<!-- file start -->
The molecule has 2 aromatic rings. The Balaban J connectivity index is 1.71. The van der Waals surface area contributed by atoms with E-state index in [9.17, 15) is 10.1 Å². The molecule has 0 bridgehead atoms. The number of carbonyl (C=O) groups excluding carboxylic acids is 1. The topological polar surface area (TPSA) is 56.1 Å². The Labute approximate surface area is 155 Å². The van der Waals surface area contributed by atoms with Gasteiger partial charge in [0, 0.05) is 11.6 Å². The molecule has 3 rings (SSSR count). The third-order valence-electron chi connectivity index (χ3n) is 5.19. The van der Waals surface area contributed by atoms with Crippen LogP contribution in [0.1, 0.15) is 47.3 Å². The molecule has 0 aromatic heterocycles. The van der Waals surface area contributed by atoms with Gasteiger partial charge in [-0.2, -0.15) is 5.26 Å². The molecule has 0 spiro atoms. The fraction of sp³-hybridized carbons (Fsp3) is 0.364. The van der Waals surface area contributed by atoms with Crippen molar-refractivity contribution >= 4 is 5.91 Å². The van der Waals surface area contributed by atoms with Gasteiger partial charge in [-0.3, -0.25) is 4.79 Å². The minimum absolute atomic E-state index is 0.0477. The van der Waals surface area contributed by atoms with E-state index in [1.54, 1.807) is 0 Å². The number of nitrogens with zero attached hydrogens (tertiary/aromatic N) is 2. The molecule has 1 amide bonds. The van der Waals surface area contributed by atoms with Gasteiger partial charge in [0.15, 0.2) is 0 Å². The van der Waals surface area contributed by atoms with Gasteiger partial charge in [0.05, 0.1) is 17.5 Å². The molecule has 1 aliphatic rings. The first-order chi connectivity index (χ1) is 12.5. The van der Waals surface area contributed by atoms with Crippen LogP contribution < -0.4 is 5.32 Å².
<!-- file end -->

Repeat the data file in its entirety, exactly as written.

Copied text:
The molecule has 2 aromatic rings. The Balaban J connectivity index is 1.71. The van der Waals surface area contributed by atoms with E-state index in [9.17, 15) is 10.1 Å². The molecule has 0 bridgehead atoms. The number of carbonyl (C=O) groups excluding carboxylic acids is 1. The topological polar surface area (TPSA) is 56.1 Å². The Labute approximate surface area is 155 Å². The van der Waals surface area contributed by atoms with Gasteiger partial charge in [0, 0.05) is 11.6 Å². The molecule has 3 rings (SSSR count). The third-order valence-electron chi connectivity index (χ3n) is 5.19. The van der Waals surface area contributed by atoms with Crippen LogP contribution in [0.1, 0.15) is 47.3 Å². The molecule has 0 aromatic heterocycles. The van der Waals surface area contributed by atoms with Gasteiger partial charge in [-0.2, -0.15) is 5.26 Å². The molecule has 0 spiro atoms. The fraction of sp³-hybridized carbons (Fsp3) is 0.364. The van der Waals surface area contributed by atoms with Crippen molar-refractivity contribution >= 4 is 5.91 Å². The van der Waals surface area contributed by atoms with Gasteiger partial charge in [-0.3, -0.25) is 4.79 Å². The minimum absolute atomic E-state index is 0.0477. The van der Waals surface area contributed by atoms with E-state index in [1.54, 1.807) is 0 Å². The number of nitrogens with zero attached hydrogens (tertiary/aromatic N) is 2. The molecule has 1 amide bonds. The van der Waals surface area contributed by atoms with Gasteiger partial charge in [0.15, 0.2) is 0 Å². The van der Waals surface area contributed by atoms with Gasteiger partial charge in [0.05, 0.1) is 17.5 Å². The molecule has 1 aliphatic rings. The first-order chi connectivity index (χ1) is 12.5. The van der Waals surface area contributed by atoms with Crippen LogP contribution < -0.4 is 5.32 Å².